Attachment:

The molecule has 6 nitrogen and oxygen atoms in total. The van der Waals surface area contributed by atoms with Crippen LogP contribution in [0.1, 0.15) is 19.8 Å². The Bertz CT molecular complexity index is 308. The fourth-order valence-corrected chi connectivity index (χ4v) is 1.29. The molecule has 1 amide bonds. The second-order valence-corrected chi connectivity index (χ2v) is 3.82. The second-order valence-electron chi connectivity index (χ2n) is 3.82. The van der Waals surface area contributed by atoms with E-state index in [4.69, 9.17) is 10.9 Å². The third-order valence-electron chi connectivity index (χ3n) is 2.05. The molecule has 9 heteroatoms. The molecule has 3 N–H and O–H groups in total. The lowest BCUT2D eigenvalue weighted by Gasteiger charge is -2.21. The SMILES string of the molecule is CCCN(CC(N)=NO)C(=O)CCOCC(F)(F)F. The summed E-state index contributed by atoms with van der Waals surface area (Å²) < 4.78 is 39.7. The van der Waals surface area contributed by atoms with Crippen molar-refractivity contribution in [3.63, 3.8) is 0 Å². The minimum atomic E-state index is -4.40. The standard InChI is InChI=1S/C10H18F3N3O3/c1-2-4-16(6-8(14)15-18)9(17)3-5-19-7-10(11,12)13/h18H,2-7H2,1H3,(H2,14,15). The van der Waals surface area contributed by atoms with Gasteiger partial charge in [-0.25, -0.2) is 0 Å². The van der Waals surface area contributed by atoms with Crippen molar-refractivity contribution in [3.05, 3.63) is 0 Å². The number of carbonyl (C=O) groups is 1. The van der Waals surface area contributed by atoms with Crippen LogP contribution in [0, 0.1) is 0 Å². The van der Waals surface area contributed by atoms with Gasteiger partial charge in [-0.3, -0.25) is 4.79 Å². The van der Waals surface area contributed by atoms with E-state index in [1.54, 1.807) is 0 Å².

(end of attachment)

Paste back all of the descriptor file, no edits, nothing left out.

The molecule has 6 nitrogen and oxygen atoms in total. The van der Waals surface area contributed by atoms with Crippen LogP contribution in [0.1, 0.15) is 19.8 Å². The Bertz CT molecular complexity index is 308. The fourth-order valence-corrected chi connectivity index (χ4v) is 1.29. The molecule has 1 amide bonds. The second-order valence-corrected chi connectivity index (χ2v) is 3.82. The second-order valence-electron chi connectivity index (χ2n) is 3.82. The van der Waals surface area contributed by atoms with E-state index in [4.69, 9.17) is 10.9 Å². The third-order valence-electron chi connectivity index (χ3n) is 2.05. The molecule has 9 heteroatoms. The molecule has 3 N–H and O–H groups in total. The lowest BCUT2D eigenvalue weighted by Gasteiger charge is -2.21. The SMILES string of the molecule is CCCN(CC(N)=NO)C(=O)CCOCC(F)(F)F. The summed E-state index contributed by atoms with van der Waals surface area (Å²) < 4.78 is 39.7. The van der Waals surface area contributed by atoms with Crippen molar-refractivity contribution in [3.63, 3.8) is 0 Å². The minimum atomic E-state index is -4.40. The standard InChI is InChI=1S/C10H18F3N3O3/c1-2-4-16(6-8(14)15-18)9(17)3-5-19-7-10(11,12)13/h18H,2-7H2,1H3,(H2,14,15). The van der Waals surface area contributed by atoms with Gasteiger partial charge in [-0.25, -0.2) is 0 Å². The van der Waals surface area contributed by atoms with Crippen molar-refractivity contribution in [3.05, 3.63) is 0 Å². The number of carbonyl (C=O) groups is 1. The van der Waals surface area contributed by atoms with Crippen LogP contribution in [0, 0.1) is 0 Å². The van der Waals surface area contributed by atoms with Gasteiger partial charge in [-0.3, -0.25) is 4.79 Å². The van der Waals surface area contributed by atoms with E-state index in [1.54, 1.807) is 0 Å².